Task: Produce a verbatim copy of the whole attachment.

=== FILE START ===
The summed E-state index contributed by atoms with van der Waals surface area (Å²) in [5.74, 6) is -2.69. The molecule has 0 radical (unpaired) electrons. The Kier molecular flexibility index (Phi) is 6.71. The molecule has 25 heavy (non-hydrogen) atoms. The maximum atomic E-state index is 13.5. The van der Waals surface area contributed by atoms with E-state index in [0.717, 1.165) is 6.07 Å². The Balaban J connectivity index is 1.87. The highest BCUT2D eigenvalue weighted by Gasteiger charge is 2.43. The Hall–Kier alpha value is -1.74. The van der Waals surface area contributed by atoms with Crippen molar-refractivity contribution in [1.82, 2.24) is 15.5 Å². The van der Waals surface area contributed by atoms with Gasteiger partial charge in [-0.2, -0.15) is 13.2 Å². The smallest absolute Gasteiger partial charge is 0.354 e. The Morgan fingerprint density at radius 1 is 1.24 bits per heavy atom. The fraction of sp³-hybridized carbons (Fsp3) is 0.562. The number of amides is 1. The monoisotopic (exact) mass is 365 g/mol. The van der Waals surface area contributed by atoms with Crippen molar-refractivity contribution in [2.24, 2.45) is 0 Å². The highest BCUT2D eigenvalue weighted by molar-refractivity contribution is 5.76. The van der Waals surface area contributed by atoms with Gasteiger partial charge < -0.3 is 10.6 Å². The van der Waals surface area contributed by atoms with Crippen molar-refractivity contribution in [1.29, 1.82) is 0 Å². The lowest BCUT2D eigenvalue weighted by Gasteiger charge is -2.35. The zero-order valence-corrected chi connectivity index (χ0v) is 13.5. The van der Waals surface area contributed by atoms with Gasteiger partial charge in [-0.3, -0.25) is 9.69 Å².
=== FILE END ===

The summed E-state index contributed by atoms with van der Waals surface area (Å²) in [5.74, 6) is -2.69. The molecule has 0 radical (unpaired) electrons. The Kier molecular flexibility index (Phi) is 6.71. The molecule has 25 heavy (non-hydrogen) atoms. The maximum atomic E-state index is 13.5. The van der Waals surface area contributed by atoms with E-state index in [0.717, 1.165) is 6.07 Å². The Balaban J connectivity index is 1.87. The highest BCUT2D eigenvalue weighted by Gasteiger charge is 2.43. The Hall–Kier alpha value is -1.74. The van der Waals surface area contributed by atoms with Crippen molar-refractivity contribution in [1.82, 2.24) is 15.5 Å². The van der Waals surface area contributed by atoms with Gasteiger partial charge in [-0.2, -0.15) is 13.2 Å². The smallest absolute Gasteiger partial charge is 0.354 e. The Morgan fingerprint density at radius 1 is 1.24 bits per heavy atom. The fraction of sp³-hybridized carbons (Fsp3) is 0.562. The number of amides is 1. The monoisotopic (exact) mass is 365 g/mol. The van der Waals surface area contributed by atoms with Crippen molar-refractivity contribution in [2.24, 2.45) is 0 Å². The highest BCUT2D eigenvalue weighted by molar-refractivity contribution is 5.76. The van der Waals surface area contributed by atoms with Gasteiger partial charge < -0.3 is 10.6 Å². The van der Waals surface area contributed by atoms with Crippen molar-refractivity contribution in [1.29, 1.82) is 0 Å². The lowest BCUT2D eigenvalue weighted by Gasteiger charge is -2.35. The zero-order valence-corrected chi connectivity index (χ0v) is 13.5. The van der Waals surface area contributed by atoms with Gasteiger partial charge in [-0.3, -0.25) is 9.69 Å².